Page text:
Methods of Enforcement

There are three predominant methods of enforcement in international law. As discussed briefly in the Rainbow Warrior Affair description, adjudicative tribunals, arbitration, dispute resolution and regional and universal courts, can rule on certain matters and impose sanctions. The implementation power of these courts and organizations to impose sanctions can vary widely. The sanctions may be economic, diplomatic, or military. The tribunals that levy these sanctions are successful in as far as different nations have consented to treaties, or have joined regional or international organizations.

This type of enforcement is best attained when there are existing memberships in a regional or international organization, treaties between nations, or acceptance of conventions. Economic and diplomatic sanctions can be very slow to work.[8] The majority of the effects from these types of sanctions are often felt the most by the ordinary citizens of a non-compliant country and not the violating government.[9] In some cases, this could lead to increased domestic pressure of the government to correct its violations.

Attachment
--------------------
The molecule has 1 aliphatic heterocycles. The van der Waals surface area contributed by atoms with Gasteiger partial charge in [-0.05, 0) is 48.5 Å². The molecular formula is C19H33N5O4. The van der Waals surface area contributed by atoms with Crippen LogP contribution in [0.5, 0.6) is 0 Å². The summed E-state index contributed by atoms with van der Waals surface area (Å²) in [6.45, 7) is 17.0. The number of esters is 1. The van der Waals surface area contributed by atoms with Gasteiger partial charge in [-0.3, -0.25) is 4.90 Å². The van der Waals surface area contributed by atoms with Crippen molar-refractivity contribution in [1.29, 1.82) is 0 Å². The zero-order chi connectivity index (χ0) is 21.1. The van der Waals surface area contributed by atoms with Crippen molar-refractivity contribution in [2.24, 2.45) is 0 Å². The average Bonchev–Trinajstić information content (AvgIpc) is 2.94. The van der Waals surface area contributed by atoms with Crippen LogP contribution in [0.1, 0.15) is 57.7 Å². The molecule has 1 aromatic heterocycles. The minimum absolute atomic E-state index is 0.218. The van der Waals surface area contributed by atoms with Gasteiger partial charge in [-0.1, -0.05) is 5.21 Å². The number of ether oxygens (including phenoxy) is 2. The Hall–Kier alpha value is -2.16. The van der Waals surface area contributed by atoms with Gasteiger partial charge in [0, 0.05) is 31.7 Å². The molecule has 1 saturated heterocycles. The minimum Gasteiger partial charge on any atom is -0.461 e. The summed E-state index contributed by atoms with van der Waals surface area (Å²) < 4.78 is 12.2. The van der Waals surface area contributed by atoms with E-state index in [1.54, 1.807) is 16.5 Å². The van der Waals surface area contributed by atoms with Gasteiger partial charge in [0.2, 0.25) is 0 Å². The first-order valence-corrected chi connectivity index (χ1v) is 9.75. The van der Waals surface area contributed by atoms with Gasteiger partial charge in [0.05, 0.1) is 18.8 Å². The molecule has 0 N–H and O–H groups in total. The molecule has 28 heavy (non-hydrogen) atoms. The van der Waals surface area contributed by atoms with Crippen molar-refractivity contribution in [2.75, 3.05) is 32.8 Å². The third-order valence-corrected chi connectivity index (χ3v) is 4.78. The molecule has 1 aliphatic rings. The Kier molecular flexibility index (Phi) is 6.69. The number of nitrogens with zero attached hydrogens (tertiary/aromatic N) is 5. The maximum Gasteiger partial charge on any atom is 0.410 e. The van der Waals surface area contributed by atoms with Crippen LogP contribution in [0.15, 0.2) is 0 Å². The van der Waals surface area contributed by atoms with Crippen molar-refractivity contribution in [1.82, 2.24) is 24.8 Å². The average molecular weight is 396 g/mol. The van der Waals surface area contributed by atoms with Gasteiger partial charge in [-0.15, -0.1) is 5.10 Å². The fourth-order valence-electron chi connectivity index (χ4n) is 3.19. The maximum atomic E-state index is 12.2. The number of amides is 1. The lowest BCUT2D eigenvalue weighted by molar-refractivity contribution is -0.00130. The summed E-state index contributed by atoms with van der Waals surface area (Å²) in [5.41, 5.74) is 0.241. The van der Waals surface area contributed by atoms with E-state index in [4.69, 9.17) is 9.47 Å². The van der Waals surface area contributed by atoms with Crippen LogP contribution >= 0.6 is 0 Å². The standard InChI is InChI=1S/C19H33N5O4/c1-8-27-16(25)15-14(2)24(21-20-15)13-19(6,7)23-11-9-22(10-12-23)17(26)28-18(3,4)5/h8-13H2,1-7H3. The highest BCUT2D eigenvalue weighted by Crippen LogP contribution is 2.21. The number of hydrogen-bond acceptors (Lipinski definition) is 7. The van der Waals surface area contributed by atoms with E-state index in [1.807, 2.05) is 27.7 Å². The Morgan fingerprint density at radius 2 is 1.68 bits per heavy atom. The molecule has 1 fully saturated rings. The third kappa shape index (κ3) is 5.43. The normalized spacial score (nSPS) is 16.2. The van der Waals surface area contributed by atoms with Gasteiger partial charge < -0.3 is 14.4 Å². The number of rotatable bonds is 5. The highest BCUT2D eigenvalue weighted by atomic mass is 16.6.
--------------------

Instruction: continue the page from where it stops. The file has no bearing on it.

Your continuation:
A second form of enforcement that has been increasing in application, acceptance and effectiveness in recent years is reporting and monitoring mechanisms. These mechanisms work principally by monitoring any abuses of international law such as environmental violations, genocide, torture, slavery and other human rights violations and reporting them. Still, reporting mechanisms are generally not vested with any authority to bring non-compliant states into compliance or demand compensation for damages.[10]

The moral influence of these mechanisms should not be overlooked. The reporting of these abuses can lead to political shame and embarrassment of a violating country.[11] With the growth of the stature and importance of NGO’s in the twentieth century this method of politically shaming a country has led to more economic consequences for violating countries. Compliant countries may prefer not to do business with non-compliant countries, creating a type of voluntary economic or trade sanction solely through moral influence and political opinion. Reporting and monitoring alone has generally been regarded as fairly weak, but in correlation with treaty enforcement, can be very effective.[12]